Strict regard for historical truth, however, forbids unqualified acceptance of this theory. Amédeé Bollée’s steam coach l’Obeissante of 1873 seems, it is true, to have been steered from the centre of the front seat, but in la Mancelle (1878), Marie-Anne (1879), la Nouvelle (1880) and Ia Rapide (1881), which followed it, all seem to have been driven from the right, although they had no need of gear-levers. The same goes for the steam dog-carts, brakes and phaetons produced in the ’80’s and ’90’s by de Dion and Bouton, as well as for Serpollet’s steam tricycle of 1889. But then one would expect a tendency towards locomotive practice from the builders of steamers, and I still adhere in the main to my theory that it was the dexterity of the human hand that fixed the drivers of Panhard-type petrol cars so firmly in the seat in which their forefathers had sat.

In the meantime across the Atlantic there had arisen a mighty republic, deeply imbued with the spirit of the Revolution, and even less conservative than post-revolutionary France. Small wonder, therefore, that the United States, which was eventually to produce more motor cars than the whole of the rest of the world put together, decreed that its traffic should keep to the right. By the end of the nineteenth century its industrial progress had clearly reached a point where it felt that it should be able to compete successfully with the old world in the production of automobiles. Unfortunately just one thing was lacking — adequate roads for them to run on; and, the sturdy European type of petrol car being clearly unsuited for tackling the prairie, early American makers developed a strong penchant for light steam buggies. In 1894 The Engineer gave an illustration of one built by a Mr. Simmond, in which, as one would, perhaps, expect, the driver was seated on the left. But, when an attempt was made the next year to run a race from Chicago to Waukegan and back, only one car succeeded in covering the course of just over 90 miles, and then it took more than ten hours to do so. For the moment, clearly, American cars were hardly to be regarded as serious competitors by their European contemporaries, wherever the driver might sit.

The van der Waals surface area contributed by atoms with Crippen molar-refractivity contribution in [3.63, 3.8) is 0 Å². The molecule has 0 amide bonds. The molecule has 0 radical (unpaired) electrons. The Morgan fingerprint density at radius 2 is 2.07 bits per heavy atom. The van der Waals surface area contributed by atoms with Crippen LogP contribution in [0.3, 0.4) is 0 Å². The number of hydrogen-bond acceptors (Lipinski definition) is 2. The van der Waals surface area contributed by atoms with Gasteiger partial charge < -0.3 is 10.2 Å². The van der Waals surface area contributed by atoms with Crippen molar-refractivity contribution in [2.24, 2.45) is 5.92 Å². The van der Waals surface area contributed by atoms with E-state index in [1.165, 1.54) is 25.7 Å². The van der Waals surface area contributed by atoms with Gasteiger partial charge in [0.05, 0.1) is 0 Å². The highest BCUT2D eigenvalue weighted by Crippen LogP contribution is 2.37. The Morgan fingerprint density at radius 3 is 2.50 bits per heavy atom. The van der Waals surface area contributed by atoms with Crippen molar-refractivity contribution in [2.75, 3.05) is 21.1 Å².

Indeed, well after the turn of the century commentators in the Old World were still inclined to be patronising when describing trans-Atlantic automobiles. Thus in 1902 The Autocar published a photograph of “An American Petrol Car” (make not specified), and remarked, “This machine is interesting as it shows the tendency among the builders of petrol cars in the United States to copy the European outline of car.” One might indeed mistake the vehicle for a Charron or something of the kind, were it not for the fact, to which, incidentally, our contemporary did not see fit to call attention, that it had left-hand steering; but this feature in no way contends with our general theory, as it is stated that, “an epicyclic train is used for speed variation.” Indeed, where the sliding-pinion type of gearbox was used, the driver seems to have been as firmly relegated to the right-hand side of the car in America as in Europe. A recent issue of the Gazette of the Horseless Carriage Club of California, which has found its way into my possession, includes among its features a reprint of the finely illustrated report of the 1906 New York Motor Show which appeared in The Horseless Age. Here we have the American car of the day comprehensively portrayed, from the luxurious Model K 6-cylinder Ford (recognisable only by its steering-wheel as the forerunner of Model T) to a range of makes whose names to me are not, most of them, even a memory — Crawford, Jackson, Acme, Compound, Marion, Dragon, Lambert, Dolson, Harrison, Conover, Moore, Cartercar, De Luxe (described as having “valves in the heads, those for each cylinder being operated from a single cam by a walking beam on top”); and all of them, without exception, have got right-hand drive.